DF: Well, I should say – I wanted things to sound joyous, but that was just one of multiple desired effects. There are a lot of other things at play in the music which I think are often overlooked. When someone says the album is happy from start to finish, I wonder what they think about a track like Sleeping In.
All the songs come from the breakup in one way or another, and that includes “Teenage Whore”. Using the words “teenage whore” were supposed to be juxtaposed by the words “island queen” in the following stanza, but I understand that title of the song will garner more attention, especially when it is something so provocative. This goes back to what I was saying about having mixed emotions about this particular situation. It took me a while to understand what this song was about myself, but I realized recently it’s about youth – and the strong need for freedom that people have when they’re young, one person in particular.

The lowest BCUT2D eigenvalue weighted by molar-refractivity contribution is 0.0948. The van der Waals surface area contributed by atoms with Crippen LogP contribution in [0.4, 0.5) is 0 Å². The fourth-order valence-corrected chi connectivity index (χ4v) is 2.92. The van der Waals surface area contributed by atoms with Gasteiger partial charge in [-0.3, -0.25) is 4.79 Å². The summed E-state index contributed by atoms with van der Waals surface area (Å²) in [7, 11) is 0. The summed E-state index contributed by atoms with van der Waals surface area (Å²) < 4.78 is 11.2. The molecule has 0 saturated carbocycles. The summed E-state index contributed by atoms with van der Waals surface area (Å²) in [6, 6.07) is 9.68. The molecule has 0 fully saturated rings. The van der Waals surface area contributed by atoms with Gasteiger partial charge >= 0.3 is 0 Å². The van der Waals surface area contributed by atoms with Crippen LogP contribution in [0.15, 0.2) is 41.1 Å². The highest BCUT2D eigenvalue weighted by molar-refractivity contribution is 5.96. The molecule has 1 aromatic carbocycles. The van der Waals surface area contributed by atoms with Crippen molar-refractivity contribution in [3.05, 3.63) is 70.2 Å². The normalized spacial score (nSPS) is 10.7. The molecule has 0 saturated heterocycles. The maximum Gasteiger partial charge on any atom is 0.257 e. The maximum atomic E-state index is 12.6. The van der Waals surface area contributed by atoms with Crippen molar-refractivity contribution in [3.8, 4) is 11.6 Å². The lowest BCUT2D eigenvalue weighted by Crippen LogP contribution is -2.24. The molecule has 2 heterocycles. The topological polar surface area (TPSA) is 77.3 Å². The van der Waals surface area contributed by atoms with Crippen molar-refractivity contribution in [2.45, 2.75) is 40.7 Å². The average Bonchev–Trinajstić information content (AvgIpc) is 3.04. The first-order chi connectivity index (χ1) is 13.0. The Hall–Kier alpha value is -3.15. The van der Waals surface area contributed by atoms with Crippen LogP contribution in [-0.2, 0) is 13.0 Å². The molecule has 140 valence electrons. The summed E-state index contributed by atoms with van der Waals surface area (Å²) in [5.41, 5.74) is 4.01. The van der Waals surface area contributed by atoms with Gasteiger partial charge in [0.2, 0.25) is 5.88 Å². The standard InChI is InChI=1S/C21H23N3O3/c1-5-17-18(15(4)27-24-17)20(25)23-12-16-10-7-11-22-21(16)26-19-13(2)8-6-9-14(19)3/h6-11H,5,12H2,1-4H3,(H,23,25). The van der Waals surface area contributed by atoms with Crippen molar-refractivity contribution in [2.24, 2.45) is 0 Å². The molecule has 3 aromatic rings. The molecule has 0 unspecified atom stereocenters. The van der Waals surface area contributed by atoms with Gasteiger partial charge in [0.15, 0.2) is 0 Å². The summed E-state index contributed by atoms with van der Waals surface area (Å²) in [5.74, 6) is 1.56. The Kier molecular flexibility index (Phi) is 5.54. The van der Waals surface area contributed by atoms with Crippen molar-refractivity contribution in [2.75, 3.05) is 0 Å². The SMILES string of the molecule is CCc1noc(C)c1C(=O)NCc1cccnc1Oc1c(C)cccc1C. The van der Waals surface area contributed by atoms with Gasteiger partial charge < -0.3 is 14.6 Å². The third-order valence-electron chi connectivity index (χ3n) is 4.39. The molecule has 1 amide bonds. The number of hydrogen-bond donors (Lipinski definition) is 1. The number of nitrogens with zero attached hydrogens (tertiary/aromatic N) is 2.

AD: In my review accused you guys of directly taking elements from bands like Animal Collective, fun., The Dodos, and Yeasayer. I was wondering if I was actually right about any of that. What bands were you listening to as you started writing Fantasy Memorial? Was there any particular style you were going for? Is Fantasy Memorial, as I implied in the review actually a direct attempt to replicate Sung Tongs?
DF: If Sung Tongs was the mark, we certainly missed it. That’s for sure.